A dose of 300 milligrams every 12 hours, for up to 12 weeks (containing 50 to 75 milligrams of escin per dose), has been taken by mouth. A dose of 600 milligrams of chestnut seed extract per day has also been studied.
A gel preparation of horse chestnut containing 2% escin (applied to the skin 3-4 times daily) has been studied for bruising, without clear benefits.
There is not enough scientific evidence to recommend use of horse chestnut in children. Deaths have been reported in children who ate raw horse chestnut seeds or tea made from horse chestnut leaves and twigs.
Many complementary techniques are practiced by healthcare professionals with formal training, in accordance with the standards of national organizations. However, this is not universally the case, and adverse effects are possible. Due to limited research, in some cases only limited safety information is available.
Horse chestnut seed extract (HCSE) may cause an allergic reaction in patients with known allergy to horse chestnuts, esculin, or any of its ingredients (flavonoids, biosides, trisides of quertins, and oligosacharides including 1-ketose and 2-ketose). Anaphylactic shock (severe allergic reaction) has been reported with intravenous (through the vein) use.
Allergic skin rashes (contact dermatitis) have been reported after use of a skin cream containing horse chestnut seed extract.
Side Effects and Warnings
Unprocessed horse chestnut seeds have been associated with significant toxicity and death. Symptoms associated with horse chestnut poisoning may include vomiting, diarrhea, headache, confusion, weakness, muscle twitching, poor coordination, coma, or paralysis. Horse chestnut seed extract (HCSE) standardized to escin content should not contain significant levels of esculin and should not have the same risks.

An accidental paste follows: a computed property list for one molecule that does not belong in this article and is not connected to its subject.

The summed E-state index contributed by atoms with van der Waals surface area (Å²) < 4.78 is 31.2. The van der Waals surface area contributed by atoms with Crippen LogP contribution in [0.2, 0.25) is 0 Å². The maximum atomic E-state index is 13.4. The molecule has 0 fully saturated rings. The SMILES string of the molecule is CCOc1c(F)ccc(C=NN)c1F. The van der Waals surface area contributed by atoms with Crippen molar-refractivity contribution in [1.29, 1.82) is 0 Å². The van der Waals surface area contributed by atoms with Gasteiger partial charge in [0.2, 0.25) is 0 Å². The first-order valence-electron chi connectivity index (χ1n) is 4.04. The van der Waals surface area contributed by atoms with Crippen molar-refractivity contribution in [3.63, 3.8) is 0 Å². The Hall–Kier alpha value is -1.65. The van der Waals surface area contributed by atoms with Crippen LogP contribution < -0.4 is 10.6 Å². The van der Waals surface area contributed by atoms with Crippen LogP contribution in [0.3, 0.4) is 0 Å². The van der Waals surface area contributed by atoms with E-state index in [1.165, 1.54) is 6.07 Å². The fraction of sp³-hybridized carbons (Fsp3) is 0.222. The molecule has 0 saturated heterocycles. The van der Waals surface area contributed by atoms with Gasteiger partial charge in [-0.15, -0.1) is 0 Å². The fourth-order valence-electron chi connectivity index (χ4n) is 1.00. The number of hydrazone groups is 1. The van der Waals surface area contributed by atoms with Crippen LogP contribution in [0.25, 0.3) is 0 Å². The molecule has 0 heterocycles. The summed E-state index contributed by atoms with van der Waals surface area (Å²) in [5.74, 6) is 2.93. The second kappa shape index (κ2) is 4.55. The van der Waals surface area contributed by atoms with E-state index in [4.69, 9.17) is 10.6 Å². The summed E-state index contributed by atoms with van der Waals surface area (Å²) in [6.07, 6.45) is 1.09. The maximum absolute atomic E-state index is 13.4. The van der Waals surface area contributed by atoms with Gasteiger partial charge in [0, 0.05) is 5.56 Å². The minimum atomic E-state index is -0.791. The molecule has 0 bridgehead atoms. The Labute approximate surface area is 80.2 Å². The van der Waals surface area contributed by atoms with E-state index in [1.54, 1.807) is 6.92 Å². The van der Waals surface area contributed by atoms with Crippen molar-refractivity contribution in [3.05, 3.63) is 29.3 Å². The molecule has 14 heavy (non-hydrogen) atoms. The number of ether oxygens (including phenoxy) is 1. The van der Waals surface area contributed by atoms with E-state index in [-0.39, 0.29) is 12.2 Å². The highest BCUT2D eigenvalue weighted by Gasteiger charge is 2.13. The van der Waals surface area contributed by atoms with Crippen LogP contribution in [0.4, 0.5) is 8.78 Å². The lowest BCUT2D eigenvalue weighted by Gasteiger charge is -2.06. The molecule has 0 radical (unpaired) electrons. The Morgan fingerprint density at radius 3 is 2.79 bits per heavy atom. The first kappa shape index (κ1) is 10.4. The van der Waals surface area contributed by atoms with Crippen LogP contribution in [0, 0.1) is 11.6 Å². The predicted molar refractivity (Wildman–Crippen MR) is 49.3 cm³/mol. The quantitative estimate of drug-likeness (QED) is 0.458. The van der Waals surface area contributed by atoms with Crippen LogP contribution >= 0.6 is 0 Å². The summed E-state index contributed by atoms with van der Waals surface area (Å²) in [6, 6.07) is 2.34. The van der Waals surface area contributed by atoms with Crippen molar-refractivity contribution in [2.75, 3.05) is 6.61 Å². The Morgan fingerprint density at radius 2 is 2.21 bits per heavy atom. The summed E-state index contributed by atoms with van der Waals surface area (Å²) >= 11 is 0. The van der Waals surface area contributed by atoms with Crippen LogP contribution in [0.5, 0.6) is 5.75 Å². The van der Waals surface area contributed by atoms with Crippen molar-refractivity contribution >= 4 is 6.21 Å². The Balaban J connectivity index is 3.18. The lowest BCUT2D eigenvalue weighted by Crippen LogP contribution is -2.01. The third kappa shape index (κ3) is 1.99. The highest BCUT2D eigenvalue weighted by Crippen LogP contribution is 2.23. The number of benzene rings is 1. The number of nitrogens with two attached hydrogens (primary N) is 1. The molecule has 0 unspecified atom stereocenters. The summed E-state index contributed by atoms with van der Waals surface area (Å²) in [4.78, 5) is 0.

Standardized HCSE is generally considered to be safe in adults at recommended doses for short periods of time. Stomach upset, muscular (calf) spasm, headache, dizziness, nausea, and itching have been reported. Contact skin irritation (dermatitis) has been reported following application of HCSE to the skin.
Based on animal study, HCSE may cause lowered blood sugar. Caution is advised in patients with diabetes or hypoglycemia, and in those taking drugs, herbs, or supplements that affect blood sugar. Serum glucose levels may need to be monitored by a qualified healthcare provider, and medication adjustments may be necessary.
In theory, horse chestnut may increase the risk of bleeding. Caution is advised in patients with bleeding disorders or taking drugs that may increase the risk of bleeding. Monitoring is recommended and dosing adjustments may be necessary. Liver and kidney toxicity has been associated with horse chestnut. Aflatoxins, considered to be cancer-causing agents, have been identified in commercial skin products containing horse chestnut, but not in HCSE.
Several studies report the development of pseudolupus (a syndrome characterized by recurrent fever, muscle pain, and lung and heart muscle inflammation) in patients taking Venocuran or Venopyronum, which contains phenopyrazone, horse chestnut extract, and cardiac glycosides. Because these are combination products, these effects may not be accounted for by horse chestnut alone.
Pregnancy and Breastfeeding
There is not enough scientific research to recommend the safe use of horse chestnut or HCSE during pregnancy and breastfeeding.